Huawei overtook Apple to become the second-biggest smartphone maker of 2019, in spite of formidable trade barriers.
Huawei was second only to Samsung in full-year 2019 sales, with Apple coming in third, said Counterpoint Research.
It’s the first time the Shenzhen, China-based telecommunications equipment giant has beaten Apple in full-year sales.
The gains came in spite of the US’ move in May of last year to place Huawei on its national security “entity list”, which means newer Huawei phones can’t offer Google services or access to the Play Store.
The ban also affects Huawei’s ability to purchase other software, hardware and services made in the US.
The lack of Google services sharply limits the Huawei devices’ appeal outside of China.
However, China alone made up 60 per cent of Huawei’s revenues, and a strong marketing push helped the company gain nearly 40 per cent market share in the country.
In 2017 Huawei overtook Apple in sales for the months of June and July, and it also outsold Apple in the second quarter of 2018, but this is the first time it has beaten the iPhone maker on full-year sales.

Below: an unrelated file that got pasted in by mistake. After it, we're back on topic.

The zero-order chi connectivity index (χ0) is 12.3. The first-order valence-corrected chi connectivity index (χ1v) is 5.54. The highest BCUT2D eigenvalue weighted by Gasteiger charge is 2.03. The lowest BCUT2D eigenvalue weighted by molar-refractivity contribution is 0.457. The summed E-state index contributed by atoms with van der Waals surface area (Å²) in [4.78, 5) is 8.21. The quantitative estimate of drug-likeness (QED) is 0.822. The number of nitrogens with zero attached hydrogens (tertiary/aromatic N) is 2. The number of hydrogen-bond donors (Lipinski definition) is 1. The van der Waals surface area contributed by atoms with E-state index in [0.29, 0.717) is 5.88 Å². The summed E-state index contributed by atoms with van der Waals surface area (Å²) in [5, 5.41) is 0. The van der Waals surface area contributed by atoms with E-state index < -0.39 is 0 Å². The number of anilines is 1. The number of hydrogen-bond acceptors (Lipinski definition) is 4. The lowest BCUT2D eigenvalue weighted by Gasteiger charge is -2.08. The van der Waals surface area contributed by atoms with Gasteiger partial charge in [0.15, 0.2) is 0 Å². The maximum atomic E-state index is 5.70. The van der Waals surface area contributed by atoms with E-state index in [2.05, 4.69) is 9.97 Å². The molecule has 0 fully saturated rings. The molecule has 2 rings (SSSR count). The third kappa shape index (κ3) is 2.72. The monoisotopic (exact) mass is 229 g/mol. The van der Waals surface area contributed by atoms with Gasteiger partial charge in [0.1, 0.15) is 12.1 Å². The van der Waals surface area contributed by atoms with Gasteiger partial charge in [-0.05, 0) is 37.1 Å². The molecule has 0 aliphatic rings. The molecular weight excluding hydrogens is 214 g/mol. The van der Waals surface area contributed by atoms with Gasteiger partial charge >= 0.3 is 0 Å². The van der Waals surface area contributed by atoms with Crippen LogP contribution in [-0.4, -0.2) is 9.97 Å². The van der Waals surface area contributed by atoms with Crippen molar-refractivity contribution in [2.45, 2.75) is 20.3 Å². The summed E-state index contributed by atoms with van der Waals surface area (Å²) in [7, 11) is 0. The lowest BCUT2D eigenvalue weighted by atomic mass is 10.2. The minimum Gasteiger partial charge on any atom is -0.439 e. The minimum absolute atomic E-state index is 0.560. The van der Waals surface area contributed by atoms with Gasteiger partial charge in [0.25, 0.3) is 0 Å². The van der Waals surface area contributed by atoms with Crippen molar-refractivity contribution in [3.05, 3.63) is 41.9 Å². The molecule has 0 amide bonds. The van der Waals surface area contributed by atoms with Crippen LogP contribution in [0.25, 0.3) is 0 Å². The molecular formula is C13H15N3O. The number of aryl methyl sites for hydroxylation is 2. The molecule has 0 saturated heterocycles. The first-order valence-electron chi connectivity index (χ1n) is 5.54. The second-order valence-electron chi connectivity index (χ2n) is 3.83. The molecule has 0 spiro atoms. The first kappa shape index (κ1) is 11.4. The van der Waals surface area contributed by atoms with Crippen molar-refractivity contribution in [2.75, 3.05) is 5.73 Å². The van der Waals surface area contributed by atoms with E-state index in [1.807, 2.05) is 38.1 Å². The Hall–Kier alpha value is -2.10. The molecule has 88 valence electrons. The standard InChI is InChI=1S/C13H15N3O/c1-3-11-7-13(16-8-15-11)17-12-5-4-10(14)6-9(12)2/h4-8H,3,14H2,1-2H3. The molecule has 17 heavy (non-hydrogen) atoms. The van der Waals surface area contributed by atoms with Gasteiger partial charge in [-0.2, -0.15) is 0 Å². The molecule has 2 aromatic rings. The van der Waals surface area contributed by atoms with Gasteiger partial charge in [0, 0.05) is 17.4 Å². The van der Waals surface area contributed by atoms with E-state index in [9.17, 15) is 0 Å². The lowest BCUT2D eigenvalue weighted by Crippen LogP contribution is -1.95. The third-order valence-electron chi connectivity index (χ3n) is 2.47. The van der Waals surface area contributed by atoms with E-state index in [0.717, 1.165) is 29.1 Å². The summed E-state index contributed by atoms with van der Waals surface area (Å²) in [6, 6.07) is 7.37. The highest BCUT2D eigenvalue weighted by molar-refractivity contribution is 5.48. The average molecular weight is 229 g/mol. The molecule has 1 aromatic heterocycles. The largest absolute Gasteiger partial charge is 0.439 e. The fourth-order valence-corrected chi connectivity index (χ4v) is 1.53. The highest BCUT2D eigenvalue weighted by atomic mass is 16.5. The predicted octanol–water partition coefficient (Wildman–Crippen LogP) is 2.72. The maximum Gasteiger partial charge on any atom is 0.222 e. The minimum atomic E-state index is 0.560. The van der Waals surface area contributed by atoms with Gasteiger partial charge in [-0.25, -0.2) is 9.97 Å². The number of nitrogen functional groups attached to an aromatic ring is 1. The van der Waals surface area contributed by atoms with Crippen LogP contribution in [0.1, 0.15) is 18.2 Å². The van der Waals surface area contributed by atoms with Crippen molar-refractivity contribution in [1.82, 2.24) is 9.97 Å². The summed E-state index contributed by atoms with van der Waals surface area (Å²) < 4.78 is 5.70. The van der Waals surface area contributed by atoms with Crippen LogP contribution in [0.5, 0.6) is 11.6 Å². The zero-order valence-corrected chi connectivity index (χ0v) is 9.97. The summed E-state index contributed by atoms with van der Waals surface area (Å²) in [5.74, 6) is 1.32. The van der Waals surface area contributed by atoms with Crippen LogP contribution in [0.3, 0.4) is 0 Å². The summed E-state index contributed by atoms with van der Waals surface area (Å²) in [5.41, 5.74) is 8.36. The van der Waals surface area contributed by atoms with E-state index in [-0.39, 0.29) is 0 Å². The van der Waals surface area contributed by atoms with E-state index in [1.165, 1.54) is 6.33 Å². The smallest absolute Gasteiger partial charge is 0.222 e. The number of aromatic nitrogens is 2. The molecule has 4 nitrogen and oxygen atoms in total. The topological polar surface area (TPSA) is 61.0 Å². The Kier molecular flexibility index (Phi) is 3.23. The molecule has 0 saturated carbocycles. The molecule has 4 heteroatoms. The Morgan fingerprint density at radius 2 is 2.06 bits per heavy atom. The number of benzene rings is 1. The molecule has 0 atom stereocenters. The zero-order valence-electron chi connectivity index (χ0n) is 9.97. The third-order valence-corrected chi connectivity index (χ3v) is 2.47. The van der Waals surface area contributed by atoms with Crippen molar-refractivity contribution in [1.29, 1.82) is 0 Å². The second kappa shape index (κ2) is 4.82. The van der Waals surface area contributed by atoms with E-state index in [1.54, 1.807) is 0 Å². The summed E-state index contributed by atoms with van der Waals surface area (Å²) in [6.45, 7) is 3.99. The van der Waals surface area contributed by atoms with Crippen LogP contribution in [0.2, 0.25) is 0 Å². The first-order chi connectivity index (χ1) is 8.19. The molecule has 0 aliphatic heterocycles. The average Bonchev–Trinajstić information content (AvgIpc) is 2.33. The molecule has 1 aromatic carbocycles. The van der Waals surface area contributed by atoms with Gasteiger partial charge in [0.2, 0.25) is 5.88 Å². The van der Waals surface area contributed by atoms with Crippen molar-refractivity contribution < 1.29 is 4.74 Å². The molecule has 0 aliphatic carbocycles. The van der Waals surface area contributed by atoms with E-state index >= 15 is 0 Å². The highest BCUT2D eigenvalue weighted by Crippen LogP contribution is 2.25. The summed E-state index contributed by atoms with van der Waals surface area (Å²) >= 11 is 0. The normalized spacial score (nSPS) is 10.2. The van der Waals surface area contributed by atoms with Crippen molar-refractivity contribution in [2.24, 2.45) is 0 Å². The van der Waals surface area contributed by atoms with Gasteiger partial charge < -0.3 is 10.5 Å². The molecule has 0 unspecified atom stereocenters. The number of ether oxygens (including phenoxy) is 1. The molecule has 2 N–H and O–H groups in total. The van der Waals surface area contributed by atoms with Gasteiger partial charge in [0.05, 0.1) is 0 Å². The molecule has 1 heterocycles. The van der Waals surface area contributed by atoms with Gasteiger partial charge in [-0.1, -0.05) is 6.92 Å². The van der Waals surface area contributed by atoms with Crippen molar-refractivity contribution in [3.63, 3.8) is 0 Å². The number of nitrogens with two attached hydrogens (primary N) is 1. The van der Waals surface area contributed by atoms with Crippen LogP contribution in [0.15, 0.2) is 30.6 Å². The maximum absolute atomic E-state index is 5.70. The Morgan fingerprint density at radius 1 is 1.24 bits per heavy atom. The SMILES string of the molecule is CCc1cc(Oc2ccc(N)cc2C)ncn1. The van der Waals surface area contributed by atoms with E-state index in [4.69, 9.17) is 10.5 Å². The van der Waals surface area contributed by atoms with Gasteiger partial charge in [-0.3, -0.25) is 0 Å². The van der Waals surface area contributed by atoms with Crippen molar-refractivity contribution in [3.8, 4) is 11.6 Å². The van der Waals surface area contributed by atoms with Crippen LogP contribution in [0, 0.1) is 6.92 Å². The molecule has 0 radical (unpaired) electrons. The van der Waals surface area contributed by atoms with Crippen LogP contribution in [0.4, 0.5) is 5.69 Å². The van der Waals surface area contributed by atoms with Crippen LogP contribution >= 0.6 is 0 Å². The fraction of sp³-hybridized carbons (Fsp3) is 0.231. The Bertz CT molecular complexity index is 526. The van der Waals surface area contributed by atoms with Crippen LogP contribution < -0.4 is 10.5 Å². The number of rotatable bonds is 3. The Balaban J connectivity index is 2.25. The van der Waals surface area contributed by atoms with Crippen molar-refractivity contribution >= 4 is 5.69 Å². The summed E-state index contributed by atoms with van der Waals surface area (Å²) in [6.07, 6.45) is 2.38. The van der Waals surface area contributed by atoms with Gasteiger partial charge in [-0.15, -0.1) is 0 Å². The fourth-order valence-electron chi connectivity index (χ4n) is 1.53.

Prior to the entity list ban, Huawei had been expected to challenge Samsung for the top spot last year, according to Strategy Analytics.
Strong Apple sales
Apple was, however, the top smartphone seller in the fourth quarter, beating out both Samsung and Huawei, driven by the iPhone 11’s lower pricing.
Samsung maintained its top spot for the year, with Xiaomi and Oppo rounding out the top five, analysts said.
The coming year sees ongoing political and economic uncertainties, including the threat to supply chains posed by the current coronavirus outbreak, Counterpoint noted.
“2020 will likely see efforts to further diversify investments across geographies to mitigate risks,” said Counterpoint analyst Tarun Pathak.
5G on the way
The company noted that the emergence of 5G last year allowed smartphone makers to gain attention by releasing industry-first 5G-capable devices.
It predicted 5G smartphones would grow to account for around 18 per cent of total global smartphone shipments this year, up from 1 per cent in 2019.
Counterpoint noted that the smartphone market is gradually consolidating, with the top five manufacturers holding 66 per cent of the market, compared to 65 per cent in 2018 and 62 per cent in 2017.
Counterpoint and Strategy Analytics both found that total smartphone sales for 2019 declined by about 1 per cent.
But Counterpoint noted that the decline was lower than the 4 per cent sales drop in 2018, and noted that the fourth quarter of 2019 actually saw a sales increase of 3 per cent year-on-year, possibly indicating a market recovery.